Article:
Evolution and Revolution

I am starting blogging this year, after having no time to write in January, with the Parliamentary Review of Health and Social Care in Wales (2018).

The review brings to our attention the ‘Quadruple Aim’, which asks us all to strive to achieve the following;

  1. improve population health and wellbeing through a focus on prevention;
  2. improve the experience and quality of care for individuals and families;
  3. enrich the wellbeing, capability and engagement of the health and social care workforce; and
  4. increase the value achieved from funding of health and care through improvement, innovation, use of best practice, and eliminating waste.

I like to think that ‘us all’ means ‘us all’ and that we will all take seriously how we can, in any small way, contribute to the health and wellbeing of the country.

I am heartened to see that the review acknowledges that carers should be formally included in service design, and that future service staff are to be skilled in shared decision-making with service users and carers. Acknowledging carers as a workforce, brings them in line with training and development and considering their wellbeing as frontline staff. It is also good to see the review mention ‘pacesetter’ plans to develop the work of the mid-Wales Healthcare Collaborative, not least because if you don’t know much about the frontline work of carers we can focus your attention on real people doing a real frontline job ….here…..https://grayswellbeing.co.uk/films-about-our-work/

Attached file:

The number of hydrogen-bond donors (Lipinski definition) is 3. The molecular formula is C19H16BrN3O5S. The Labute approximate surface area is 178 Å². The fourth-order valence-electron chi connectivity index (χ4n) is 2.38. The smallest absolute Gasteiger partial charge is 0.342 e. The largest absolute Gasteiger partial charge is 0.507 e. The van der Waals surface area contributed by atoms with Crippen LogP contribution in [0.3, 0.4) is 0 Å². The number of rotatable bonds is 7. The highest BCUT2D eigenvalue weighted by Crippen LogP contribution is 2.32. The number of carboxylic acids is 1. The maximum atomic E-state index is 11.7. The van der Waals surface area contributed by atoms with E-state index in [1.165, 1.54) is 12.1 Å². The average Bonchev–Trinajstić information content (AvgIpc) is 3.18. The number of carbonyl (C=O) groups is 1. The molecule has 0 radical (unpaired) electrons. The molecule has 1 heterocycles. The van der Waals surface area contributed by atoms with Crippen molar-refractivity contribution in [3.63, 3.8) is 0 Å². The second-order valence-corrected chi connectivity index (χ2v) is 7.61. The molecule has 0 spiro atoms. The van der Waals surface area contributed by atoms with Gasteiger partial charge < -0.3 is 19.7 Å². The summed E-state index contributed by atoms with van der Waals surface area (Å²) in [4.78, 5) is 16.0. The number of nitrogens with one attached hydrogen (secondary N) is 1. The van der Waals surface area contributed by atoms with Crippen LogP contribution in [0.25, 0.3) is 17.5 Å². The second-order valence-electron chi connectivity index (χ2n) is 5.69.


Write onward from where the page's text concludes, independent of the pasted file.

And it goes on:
The review acknowledges the stresses upon the formal health and social care workforce and highlights the components of staff wellbeing, training, management and engagement, as fundamental to delivering safe and high quality services in the foreseeable and long term. Great to see the dots joined up, and that workforce wellbeing is to be supported by systems that include having an accountable senior executive who will develop and act upon organisational knowledge of workforce wellbeing. The importance of staff wellbeing is given further significance by suggesting it should be an “explicit element of the regulatory inspection process of providers of Health Inspectorate Wales (HIW) and the Care and Social Services Inspectorate Wales (CSSIW)…”

Who the ‘accountable senior executive’ might be is yet to be decided, and in the interim, it is only right to consider how this person might be supported to manage and lead a crucial and emerging role. This brings us to another part of the review, which is all about leadership development; putting leadership development, and leaders, at the heart of health and care transformation is good common sense, and will positively impact culture and performance, especially in terms of increasing innovation, and reducing blame.

I sincerely hope that while we need to hold leaders to account, we all have a weather eye out for showing compassion to our leaders during these challenging times, and acknowledge that the vast majority are doing their best.

As for us here at grays, we will be taking elements of the review, and the mantra “Evolution is no longer enough – Wales needs revolution” with us to Sweden in a few weeks’ time to the revolutionary Micro Systems Festival,


and will return with ideas, new friends and colleagues to take our resilience and wellbeing work back to the frontline.